By: Emma Park
Lionfish haven’t always inhabited the Caribbean. They exist naturally in the Indian and Pacific oceans, but in recent years have caused damage to the ecosystems of the Atlantic. One theory states that lionfish were introduced to the Atlantic in 1992, when a hurricane in Florida flooded an aquarium, releasing just six of these fish into the wild. Since then, lionfish have multiplied rapidly in their new environment. The Atlantic ecosystems are unable to control this unfamiliar species, allowing the lionfish to become a successful—and very harmful—invasive species.
Over winter break, I spent 9 days in the Caribbean working with Hello Ocean, a non-profit organization that engages audiences in ocean conservation efforts through media. While I was there, the team was producing a video on lionfish mitigation efforts in St. Barthélemy, where lionfish appeared around 2010.
The St. Barthélemy Nature Reserve is working to minimize the negative impacts of lionfish. Olivier Raynaud, the Director of the St. Barthélemy Environmental Agency, explains that lionfish have the potential to wreak havoc on local ecosystems; while they do not have natural predators here, they eat almost anything that they can fit in their telescopic jaws. Olivier said that some studies have found that lionfish can eat up to five times their weight in just a single day. Additionally, these fish multiply very quickly, which makes it nearly impossible to eradicate them.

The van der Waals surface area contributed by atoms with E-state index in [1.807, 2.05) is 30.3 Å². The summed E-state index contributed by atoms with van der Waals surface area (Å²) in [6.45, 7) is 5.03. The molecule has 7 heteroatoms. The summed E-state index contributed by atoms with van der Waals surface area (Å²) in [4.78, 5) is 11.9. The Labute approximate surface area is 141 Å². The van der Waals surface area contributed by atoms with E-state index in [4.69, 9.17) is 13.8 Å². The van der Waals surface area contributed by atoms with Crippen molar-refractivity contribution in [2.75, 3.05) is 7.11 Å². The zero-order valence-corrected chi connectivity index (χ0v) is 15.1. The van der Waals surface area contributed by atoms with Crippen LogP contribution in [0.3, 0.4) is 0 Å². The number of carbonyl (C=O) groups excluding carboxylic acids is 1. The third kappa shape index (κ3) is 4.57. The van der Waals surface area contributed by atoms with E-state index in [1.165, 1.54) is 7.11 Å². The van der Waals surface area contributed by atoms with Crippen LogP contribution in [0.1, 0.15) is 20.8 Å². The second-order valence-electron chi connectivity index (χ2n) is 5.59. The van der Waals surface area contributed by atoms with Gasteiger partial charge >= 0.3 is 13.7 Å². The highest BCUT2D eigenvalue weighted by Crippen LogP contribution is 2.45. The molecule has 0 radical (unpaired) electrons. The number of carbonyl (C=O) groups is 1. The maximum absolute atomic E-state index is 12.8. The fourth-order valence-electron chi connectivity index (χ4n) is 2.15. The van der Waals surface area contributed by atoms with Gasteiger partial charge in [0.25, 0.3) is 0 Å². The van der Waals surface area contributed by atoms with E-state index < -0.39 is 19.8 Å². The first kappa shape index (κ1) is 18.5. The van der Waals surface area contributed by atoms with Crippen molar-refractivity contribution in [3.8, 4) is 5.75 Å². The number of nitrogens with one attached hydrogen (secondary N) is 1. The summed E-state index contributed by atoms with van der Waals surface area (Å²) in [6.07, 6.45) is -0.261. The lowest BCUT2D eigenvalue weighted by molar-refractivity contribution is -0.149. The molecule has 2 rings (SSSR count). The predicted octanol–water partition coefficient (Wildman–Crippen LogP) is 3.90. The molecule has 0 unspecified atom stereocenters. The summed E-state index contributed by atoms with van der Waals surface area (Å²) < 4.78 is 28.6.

In the Indian and Pacific Oceans, where lionfish are a native species, there are predators such as large grouper that can regulate the lionfish population. No such predators exist in the Caribbean, so the lionfish population can grow freely and damage the populations of fish species lower on the food chain.
The Nature Reserve is currently working to mitigate these potential effects. The Reserve hosts participatory events in which volunteers hunt for lionfish. It is also working to integrate lionfish into local food chains, by cutting the lionfish into pieces and throwing them back into deeper waters where predators can consume them. Additionally, the Nature Reserve performs stomach content analyses of the lionfish to try to gage the impact that these fish are having on reef biodiversity.
In native ecosystems lionfish are not a problem, but in the Caribbean, it’s incredibly important that organizations like the Nature Reserve work to help the ecosystem regain its balance. You can read more on invasive lionfish and the threats they pose here.